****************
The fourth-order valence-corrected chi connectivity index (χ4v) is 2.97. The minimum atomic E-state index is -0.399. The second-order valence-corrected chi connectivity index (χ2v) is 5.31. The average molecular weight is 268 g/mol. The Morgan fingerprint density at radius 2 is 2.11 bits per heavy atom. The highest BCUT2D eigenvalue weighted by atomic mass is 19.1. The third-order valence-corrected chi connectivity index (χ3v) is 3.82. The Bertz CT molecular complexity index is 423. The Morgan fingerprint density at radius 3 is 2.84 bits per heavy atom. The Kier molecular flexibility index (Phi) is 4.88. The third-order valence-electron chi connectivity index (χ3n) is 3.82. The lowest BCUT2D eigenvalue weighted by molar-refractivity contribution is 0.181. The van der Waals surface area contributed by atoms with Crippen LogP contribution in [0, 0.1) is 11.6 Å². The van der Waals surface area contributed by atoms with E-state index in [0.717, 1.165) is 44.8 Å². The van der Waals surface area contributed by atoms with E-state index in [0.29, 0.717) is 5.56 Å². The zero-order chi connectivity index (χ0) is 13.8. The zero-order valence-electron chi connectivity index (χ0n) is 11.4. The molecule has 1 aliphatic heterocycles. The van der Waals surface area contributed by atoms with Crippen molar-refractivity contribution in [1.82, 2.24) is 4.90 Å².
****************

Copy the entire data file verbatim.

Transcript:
The fourth-order valence-corrected chi connectivity index (χ4v) is 2.97. The minimum atomic E-state index is -0.399. The second-order valence-corrected chi connectivity index (χ2v) is 5.31. The average molecular weight is 268 g/mol. The Morgan fingerprint density at radius 2 is 2.11 bits per heavy atom. The highest BCUT2D eigenvalue weighted by atomic mass is 19.1. The third-order valence-corrected chi connectivity index (χ3v) is 3.82. The Bertz CT molecular complexity index is 423. The Morgan fingerprint density at radius 3 is 2.84 bits per heavy atom. The Kier molecular flexibility index (Phi) is 4.88. The third-order valence-electron chi connectivity index (χ3n) is 3.82. The lowest BCUT2D eigenvalue weighted by molar-refractivity contribution is 0.181. The van der Waals surface area contributed by atoms with Crippen LogP contribution in [0, 0.1) is 11.6 Å². The van der Waals surface area contributed by atoms with E-state index in [0.717, 1.165) is 44.8 Å². The van der Waals surface area contributed by atoms with E-state index in [0.29, 0.717) is 5.56 Å². The zero-order chi connectivity index (χ0) is 13.8. The zero-order valence-electron chi connectivity index (χ0n) is 11.4. The molecule has 1 aliphatic heterocycles. The van der Waals surface area contributed by atoms with Crippen molar-refractivity contribution in [1.82, 2.24) is 4.90 Å².